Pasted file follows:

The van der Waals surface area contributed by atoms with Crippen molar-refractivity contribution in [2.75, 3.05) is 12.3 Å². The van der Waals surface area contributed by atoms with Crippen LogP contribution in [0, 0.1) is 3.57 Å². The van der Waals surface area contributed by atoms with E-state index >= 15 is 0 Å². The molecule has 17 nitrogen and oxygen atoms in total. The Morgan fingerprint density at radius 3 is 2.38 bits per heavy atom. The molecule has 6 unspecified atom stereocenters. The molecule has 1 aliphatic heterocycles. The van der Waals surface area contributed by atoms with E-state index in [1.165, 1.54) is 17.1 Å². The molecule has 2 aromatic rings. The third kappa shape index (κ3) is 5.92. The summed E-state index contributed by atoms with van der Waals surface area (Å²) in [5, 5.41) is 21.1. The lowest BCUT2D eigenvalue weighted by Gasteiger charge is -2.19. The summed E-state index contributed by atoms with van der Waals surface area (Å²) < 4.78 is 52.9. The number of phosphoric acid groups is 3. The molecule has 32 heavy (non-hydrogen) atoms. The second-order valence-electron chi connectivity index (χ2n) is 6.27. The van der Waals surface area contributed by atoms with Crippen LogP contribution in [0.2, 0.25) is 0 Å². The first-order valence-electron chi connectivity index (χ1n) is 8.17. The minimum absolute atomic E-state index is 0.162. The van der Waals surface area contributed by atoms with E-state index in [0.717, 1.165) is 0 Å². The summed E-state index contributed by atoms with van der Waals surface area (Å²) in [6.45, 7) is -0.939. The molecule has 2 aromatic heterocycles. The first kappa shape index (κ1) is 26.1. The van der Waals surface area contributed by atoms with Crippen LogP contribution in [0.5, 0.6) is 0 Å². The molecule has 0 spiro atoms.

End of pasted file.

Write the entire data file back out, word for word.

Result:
The van der Waals surface area contributed by atoms with Crippen molar-refractivity contribution in [2.75, 3.05) is 12.3 Å². The van der Waals surface area contributed by atoms with Crippen LogP contribution in [0, 0.1) is 3.57 Å². The van der Waals surface area contributed by atoms with E-state index >= 15 is 0 Å². The molecule has 17 nitrogen and oxygen atoms in total. The Morgan fingerprint density at radius 3 is 2.38 bits per heavy atom. The molecule has 6 unspecified atom stereocenters. The molecule has 1 aliphatic heterocycles. The van der Waals surface area contributed by atoms with E-state index in [1.165, 1.54) is 17.1 Å². The molecule has 2 aromatic rings. The third kappa shape index (κ3) is 5.92. The summed E-state index contributed by atoms with van der Waals surface area (Å²) in [5, 5.41) is 21.1. The lowest BCUT2D eigenvalue weighted by Gasteiger charge is -2.19. The summed E-state index contributed by atoms with van der Waals surface area (Å²) < 4.78 is 52.9. The number of phosphoric acid groups is 3. The molecule has 32 heavy (non-hydrogen) atoms. The second-order valence-electron chi connectivity index (χ2n) is 6.27. The van der Waals surface area contributed by atoms with Crippen LogP contribution in [0.2, 0.25) is 0 Å². The first-order valence-electron chi connectivity index (χ1n) is 8.17. The minimum absolute atomic E-state index is 0.162. The van der Waals surface area contributed by atoms with E-state index in [0.717, 1.165) is 0 Å². The summed E-state index contributed by atoms with van der Waals surface area (Å²) in [6.45, 7) is -0.939. The molecule has 2 aromatic heterocycles. The first kappa shape index (κ1) is 26.1. The van der Waals surface area contributed by atoms with Crippen LogP contribution in [0.5, 0.6) is 0 Å². The molecule has 0 spiro atoms.